OT - Gas to hit 4.00

Kimball Larsen kimball at kimballlarsen.com
Wed Jun 11 14:11:31 MDT 2008



On Jun 11, 2008, at 1:59 PM, Levi Pearson wrote:
>>
>
> Consider that not everyone has had the benefit of your upbringing and
> self-reliant nature.  Consider also that a very large portion of your
> welfare is dependant on the health of your community.  As
> self-sufficient as you try to be, you still depend to a huge degree on
> the local, national, and global economies.  These economies are fueled
> by the 'average American', and they're reliant on said people being
> able to continue spending money.  Social welfare programs, as
> abhorrent as they can be to those of us who work hard to be
> self-reliant, are aimed at keeping those who aren't (whether through
> their own fault or not) alive, healthy, and participating in the
> economy.
>
> As a thought experiment, what do you think would happen if all social
> welfare programs were completely removed?  It's probably impossible to
> say for sure, but I believe the results would be disasterous, both
> locally and globally.  Thousands, perhaps tens or hundreds of
> thousands, would die due to lack of health care.  Similar numbers
> would end up on the streets, and crime would increase dramatically as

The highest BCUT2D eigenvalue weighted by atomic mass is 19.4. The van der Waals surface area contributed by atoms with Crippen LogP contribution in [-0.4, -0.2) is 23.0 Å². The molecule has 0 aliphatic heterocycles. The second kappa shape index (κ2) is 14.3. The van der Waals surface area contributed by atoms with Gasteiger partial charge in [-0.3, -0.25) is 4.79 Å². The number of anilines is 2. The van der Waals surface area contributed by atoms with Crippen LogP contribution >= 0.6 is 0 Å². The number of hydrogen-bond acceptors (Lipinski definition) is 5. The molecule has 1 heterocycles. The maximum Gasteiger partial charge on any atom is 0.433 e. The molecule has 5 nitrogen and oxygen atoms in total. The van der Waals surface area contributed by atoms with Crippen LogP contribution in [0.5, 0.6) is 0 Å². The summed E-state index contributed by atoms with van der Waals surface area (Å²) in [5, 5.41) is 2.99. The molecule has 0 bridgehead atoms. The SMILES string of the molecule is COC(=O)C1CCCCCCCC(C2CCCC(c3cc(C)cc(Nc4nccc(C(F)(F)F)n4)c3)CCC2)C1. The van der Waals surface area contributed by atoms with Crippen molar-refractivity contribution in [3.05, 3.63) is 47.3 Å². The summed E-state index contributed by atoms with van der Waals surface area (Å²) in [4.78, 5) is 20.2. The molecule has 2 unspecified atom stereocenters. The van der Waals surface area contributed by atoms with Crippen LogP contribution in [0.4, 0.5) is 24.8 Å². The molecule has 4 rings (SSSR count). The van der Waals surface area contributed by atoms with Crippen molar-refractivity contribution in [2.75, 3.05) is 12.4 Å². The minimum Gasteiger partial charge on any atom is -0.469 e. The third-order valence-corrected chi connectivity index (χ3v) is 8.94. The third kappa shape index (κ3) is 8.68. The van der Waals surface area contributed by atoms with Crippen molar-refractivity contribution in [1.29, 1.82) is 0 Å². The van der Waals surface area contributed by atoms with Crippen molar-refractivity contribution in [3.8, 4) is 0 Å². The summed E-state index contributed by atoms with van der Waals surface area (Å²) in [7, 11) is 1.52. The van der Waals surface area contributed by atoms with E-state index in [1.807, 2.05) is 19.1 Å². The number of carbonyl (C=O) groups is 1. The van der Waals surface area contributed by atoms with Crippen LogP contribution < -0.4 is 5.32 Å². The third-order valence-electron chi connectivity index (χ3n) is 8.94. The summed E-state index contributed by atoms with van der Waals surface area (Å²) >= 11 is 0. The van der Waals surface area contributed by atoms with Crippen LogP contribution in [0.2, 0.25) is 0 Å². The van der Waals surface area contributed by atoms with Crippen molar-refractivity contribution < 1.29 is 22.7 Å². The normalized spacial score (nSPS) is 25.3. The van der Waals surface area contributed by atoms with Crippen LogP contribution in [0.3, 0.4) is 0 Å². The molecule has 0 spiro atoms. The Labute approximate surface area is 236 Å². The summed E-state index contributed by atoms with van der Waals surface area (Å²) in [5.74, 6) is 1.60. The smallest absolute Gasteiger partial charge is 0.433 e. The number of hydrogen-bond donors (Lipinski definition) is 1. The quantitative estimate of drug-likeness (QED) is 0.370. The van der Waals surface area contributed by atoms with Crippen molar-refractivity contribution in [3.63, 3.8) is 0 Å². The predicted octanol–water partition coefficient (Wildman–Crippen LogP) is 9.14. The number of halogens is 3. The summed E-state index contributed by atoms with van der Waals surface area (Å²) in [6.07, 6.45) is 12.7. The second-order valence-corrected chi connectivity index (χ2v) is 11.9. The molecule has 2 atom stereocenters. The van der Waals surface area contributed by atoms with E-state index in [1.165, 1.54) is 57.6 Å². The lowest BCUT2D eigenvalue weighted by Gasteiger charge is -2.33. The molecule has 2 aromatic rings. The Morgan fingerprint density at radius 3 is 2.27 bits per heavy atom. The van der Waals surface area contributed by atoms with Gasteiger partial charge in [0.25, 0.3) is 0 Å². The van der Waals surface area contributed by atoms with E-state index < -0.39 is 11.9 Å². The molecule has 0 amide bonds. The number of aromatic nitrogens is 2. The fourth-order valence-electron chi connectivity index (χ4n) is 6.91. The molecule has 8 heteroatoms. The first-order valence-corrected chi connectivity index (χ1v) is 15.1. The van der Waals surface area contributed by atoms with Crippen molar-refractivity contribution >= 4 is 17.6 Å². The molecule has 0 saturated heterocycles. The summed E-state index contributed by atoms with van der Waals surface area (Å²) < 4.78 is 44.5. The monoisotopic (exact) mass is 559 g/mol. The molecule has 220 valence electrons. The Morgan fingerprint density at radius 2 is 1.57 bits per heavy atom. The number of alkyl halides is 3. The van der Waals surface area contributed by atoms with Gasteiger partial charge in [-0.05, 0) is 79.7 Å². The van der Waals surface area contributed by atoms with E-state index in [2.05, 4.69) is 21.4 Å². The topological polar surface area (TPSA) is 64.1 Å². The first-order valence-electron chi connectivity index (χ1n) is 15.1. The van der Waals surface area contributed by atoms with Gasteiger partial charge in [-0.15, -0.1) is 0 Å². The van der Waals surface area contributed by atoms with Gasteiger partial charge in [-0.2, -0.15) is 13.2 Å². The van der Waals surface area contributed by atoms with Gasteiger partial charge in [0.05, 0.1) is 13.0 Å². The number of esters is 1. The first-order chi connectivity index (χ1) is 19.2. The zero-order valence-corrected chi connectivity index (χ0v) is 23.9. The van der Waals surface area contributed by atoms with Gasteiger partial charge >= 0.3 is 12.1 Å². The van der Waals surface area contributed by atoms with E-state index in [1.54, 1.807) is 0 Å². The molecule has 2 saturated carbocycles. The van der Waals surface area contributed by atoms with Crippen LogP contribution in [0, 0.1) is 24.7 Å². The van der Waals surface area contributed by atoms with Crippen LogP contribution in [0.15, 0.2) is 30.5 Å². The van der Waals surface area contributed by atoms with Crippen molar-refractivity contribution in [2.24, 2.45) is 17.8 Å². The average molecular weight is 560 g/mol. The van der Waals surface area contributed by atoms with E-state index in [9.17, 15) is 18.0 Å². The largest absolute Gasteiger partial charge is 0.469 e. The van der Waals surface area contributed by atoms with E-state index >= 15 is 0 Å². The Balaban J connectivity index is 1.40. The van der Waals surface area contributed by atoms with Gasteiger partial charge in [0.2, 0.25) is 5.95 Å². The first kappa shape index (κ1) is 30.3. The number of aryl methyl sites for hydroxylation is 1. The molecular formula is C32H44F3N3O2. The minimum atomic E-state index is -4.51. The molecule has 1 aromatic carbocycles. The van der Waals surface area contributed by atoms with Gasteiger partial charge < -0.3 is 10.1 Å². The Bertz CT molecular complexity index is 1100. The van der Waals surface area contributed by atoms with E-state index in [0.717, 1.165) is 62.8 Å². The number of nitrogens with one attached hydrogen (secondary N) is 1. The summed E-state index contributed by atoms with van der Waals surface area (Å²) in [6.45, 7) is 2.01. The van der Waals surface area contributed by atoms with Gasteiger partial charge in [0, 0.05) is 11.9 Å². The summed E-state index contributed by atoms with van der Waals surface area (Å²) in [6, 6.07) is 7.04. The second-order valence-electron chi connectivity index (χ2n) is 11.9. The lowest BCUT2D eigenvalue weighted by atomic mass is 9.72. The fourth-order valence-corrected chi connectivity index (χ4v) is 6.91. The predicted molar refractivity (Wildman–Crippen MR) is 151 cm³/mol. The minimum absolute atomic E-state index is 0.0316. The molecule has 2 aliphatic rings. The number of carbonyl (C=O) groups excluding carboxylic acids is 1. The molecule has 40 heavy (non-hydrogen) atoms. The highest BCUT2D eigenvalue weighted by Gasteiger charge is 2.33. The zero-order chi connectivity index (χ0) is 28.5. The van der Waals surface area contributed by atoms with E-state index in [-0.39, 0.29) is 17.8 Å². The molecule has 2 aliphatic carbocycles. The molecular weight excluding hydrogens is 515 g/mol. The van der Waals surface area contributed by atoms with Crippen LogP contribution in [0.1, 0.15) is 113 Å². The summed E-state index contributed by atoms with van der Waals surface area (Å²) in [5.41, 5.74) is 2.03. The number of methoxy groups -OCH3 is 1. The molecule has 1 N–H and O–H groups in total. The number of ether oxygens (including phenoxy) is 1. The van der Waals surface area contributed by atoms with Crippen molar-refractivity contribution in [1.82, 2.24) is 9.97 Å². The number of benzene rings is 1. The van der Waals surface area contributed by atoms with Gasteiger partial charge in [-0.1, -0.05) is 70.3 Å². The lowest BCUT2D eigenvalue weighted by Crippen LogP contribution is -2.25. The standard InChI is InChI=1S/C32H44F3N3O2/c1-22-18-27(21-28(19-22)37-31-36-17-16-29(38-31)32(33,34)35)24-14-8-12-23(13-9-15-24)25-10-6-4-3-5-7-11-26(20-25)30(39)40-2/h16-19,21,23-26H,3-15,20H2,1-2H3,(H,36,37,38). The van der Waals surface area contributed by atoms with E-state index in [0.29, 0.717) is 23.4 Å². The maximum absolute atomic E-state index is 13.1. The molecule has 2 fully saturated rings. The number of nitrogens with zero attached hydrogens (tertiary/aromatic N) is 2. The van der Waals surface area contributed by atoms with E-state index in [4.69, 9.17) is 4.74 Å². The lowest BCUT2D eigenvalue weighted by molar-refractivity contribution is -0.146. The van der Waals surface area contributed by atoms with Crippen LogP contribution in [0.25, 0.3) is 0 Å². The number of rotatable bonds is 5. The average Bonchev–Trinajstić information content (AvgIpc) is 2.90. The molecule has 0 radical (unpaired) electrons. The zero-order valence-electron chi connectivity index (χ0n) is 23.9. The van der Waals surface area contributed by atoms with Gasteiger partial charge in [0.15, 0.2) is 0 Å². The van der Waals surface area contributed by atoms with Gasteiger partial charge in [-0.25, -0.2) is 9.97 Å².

> people turned to theft to survive.  Economies would be ruined, and
> even the well-prepared, self-reliant, and lucky enough to not have
> disasterous accidents would suffer far more than they do now by paying
> for the social programs that prop up our civilization.
>
> Our culture has evolved, thanks in large part to big businesses and
> their advertising, to desire far more material goods than we can ever
> hope to afford.  It takes tremendous willpower, or at least a lot of
> training, to avoid this.  So a big part of our society walks a
> tightrope, just one big mistake or accident away from insolvency and
> complete ruin.  It just makese sense right now to provide a safety net
> beneath them, for the benefit of everyone.
>
> I would sure like for things to be different, but I also believe that
> a lot of the comforts, conveniences, and cool things we take for
> granted depend on our society being set up the way it is.  I honestly
> don't know how things could be changed without complete disaster.
> Maybe we'll end up with disaster anyway, which will force a change.  I
> don't think anything else will do it.
>
>            --Levi



This is a thoughtful and thought-provoking response.  One item that  
does come to mind is an interesting (to me) question:
Should we have a societal meltdown, which would go first - internet  
based infrastructure or real-world infrastructure.  In other words,  
which do you think we would lose first - internet access or grocery  
stores with food on the shelves?

<snarky>
You can take the food (I've got/can produce lots more), but don't take  
my intertubes...
</snarky>

-- Kimball





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